‚ÄúFor too long, America has chosen to play politics by enacting so-called ‚Äėtough on crime‚Äô slogans such as ‚Äúthree strikes and you‚Äôre out‚ÄĚ or ‚Äúyou do the adult crime, you do the adult time‚ÄĚ. As appealing as these policies may sound, the impacts of codifying these sound bites range from a negligible reduction in crime to an actual increase in crime‚ÄĚ
– U.S. Representative Bobby Scott (VA)
In 2010, 185,867 juveniles were arrested in California. ¬† Nearly eight out of ten of those arrested were referred to county juvenile probation departments. ¬†Los Angeles County, the most populous county in the country, has the largest number of juvenile arrests‚ÄĒover 49,000 in 2009 ‚ÄĒand the largest juvenile justice system of any county in the country.
Committee Work in This Area
1. ¬†The Missouri Model: ¬†In an effort to introduce a more therapeutic, rehabilitative juvenile justice model to Los Angeles County, Policy Committee members organized and led a trip of 25 County officials and academics to the state of Missouri to observe its renowned juvenile justice model. ¬†Missouri‚Äôs system has one of the lowest recidivism rates in the nation and does so at costs of one-third of Los Angeles‚Äôs cost per child. ¬†Committee members have been following up to help Los Angeles build a new prototype facility based upon the Missouri system; progress continues.
2. ¬†Vocational Training: ¬†Committee Member Barbara Moore is actively involved with bringing a first-of-its-kind vocational training program from the Pipe Fitters and Plumbers Union to the incarcerated youth at Challenger Memorial Youth Center in Lancaster. ¬†They will learn fundamentals of these lucrative trades, receive a certificate of completion, and be given a pathway into the field of work as an apprentice. ¬†Comprehensive training programs such as this provide an opportunity for the youth to develop skills that can be used to enhance themselves, their families and their neighborhoods after reentry into the community. ¬†Such opportunities are essential to help prevent recidivism.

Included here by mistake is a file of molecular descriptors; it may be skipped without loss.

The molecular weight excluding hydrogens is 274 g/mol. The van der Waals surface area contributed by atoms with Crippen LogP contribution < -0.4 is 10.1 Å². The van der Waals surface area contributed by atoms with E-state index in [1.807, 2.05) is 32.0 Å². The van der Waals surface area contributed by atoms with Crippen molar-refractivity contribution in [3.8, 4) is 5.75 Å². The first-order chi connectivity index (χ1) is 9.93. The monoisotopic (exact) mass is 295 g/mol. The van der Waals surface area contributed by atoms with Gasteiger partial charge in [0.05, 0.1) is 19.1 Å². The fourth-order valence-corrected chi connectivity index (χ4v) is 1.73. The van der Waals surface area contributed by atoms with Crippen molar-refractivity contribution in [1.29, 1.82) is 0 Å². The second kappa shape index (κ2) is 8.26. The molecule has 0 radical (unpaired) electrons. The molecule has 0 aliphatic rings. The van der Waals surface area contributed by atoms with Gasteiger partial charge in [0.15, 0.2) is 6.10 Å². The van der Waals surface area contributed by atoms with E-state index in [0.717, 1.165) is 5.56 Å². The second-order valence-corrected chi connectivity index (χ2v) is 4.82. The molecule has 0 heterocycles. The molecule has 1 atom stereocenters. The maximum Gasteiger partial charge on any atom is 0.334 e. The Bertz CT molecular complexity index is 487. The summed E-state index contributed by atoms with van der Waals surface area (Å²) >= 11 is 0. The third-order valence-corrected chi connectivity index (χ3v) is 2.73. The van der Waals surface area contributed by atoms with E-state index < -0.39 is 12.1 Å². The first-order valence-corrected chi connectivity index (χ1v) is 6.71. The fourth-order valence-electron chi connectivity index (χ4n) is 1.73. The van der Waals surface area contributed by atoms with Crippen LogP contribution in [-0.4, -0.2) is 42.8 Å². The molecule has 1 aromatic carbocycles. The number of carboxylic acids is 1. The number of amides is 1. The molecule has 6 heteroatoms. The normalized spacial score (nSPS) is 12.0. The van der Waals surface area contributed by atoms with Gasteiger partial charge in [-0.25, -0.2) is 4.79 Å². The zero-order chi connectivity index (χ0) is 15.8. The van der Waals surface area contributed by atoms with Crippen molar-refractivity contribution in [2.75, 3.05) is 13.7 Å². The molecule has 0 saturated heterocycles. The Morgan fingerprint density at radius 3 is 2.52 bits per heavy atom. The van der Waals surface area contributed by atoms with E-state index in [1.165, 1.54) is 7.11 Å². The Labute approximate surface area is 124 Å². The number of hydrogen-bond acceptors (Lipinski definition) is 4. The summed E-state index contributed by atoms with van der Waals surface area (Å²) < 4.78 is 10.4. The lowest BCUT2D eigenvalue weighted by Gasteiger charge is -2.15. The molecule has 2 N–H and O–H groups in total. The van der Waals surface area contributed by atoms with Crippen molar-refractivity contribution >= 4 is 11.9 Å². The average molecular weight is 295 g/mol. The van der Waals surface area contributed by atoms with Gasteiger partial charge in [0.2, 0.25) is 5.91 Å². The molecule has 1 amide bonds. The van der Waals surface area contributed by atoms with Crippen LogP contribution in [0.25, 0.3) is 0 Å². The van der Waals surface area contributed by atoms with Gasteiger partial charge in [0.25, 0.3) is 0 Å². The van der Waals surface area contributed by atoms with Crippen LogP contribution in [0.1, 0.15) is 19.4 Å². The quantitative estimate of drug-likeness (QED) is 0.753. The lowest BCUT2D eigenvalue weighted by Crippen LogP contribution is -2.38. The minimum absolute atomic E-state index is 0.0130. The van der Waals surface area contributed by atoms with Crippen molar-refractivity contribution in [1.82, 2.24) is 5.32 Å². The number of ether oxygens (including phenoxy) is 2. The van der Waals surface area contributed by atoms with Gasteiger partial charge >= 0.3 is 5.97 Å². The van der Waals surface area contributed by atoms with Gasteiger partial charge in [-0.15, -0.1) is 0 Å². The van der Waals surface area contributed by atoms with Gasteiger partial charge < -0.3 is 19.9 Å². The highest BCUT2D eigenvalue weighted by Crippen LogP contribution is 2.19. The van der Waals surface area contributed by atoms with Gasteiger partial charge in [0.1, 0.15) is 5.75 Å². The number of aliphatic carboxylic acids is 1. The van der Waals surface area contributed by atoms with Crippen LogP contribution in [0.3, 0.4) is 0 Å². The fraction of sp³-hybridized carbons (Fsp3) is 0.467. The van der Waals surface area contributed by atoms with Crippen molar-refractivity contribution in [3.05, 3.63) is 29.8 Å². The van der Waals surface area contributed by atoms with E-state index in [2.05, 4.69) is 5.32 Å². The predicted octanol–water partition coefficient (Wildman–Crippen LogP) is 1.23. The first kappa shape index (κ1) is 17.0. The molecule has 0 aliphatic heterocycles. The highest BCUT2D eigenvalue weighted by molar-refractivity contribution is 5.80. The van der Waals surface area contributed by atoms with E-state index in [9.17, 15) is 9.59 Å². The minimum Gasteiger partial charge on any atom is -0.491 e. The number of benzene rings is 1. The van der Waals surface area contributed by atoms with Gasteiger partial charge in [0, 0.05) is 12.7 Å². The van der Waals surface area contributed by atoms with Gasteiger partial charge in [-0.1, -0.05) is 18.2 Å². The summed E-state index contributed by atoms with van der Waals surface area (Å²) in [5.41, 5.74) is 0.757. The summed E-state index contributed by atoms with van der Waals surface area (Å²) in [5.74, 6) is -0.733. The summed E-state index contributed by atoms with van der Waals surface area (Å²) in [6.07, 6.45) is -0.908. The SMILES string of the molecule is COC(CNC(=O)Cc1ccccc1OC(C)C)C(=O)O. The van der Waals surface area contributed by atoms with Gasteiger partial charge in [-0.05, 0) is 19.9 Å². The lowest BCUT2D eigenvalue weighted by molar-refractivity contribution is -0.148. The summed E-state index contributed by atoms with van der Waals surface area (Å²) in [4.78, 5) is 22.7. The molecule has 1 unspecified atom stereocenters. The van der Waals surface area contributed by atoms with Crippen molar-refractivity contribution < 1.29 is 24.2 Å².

3. ¬†Active Involvement on Commissions and Boards: ¬†In an effort to substantially affect the direction of Los Angeles County with regard to its treatment of youth, Public Policy Committee members have joined numerous public and private committees and boards to enhance the influence of their work, including; the County Education Reform Taskforce, Probation Commission Inspection Committee, Library Committee, Probation Education Committee, and the Adoption Center Board, to name a few. ¬†Their impact has helped to improve conditions at the juvenile camps and halls in areas of personal hygiene, access to services, vocational training, program enrichment, and education reforms.
4. ¬†Advocacy: ¬†The Policy Committee has been involved in advocacy on behalf of the Youth PROMISE Act, a piece of federal legislation authored by Representative Bobby Scott of Virginia which would provide states with funds to be used at their discretion for programs which prevent youth from entering the juvenile justice system. ¬†Everychild President, Jacqueline Caster, has visited the White House for the purpose of advancing this bill as well as to urge the current administration to make juvenile justice reform a priority. She has also joined the board of the national organization, Campaign for Youth Justice, based in Washington, D.C., whose mission is to stop the practices of housing children in adult prisons
5. ¬†Youth Sentencing: ¬†The Policy Committee has been a strong voice in the movement in California to end the practice of sentencing minors to life without the possibility of parole. ¬†The United States is the only nation in the world with such a practice.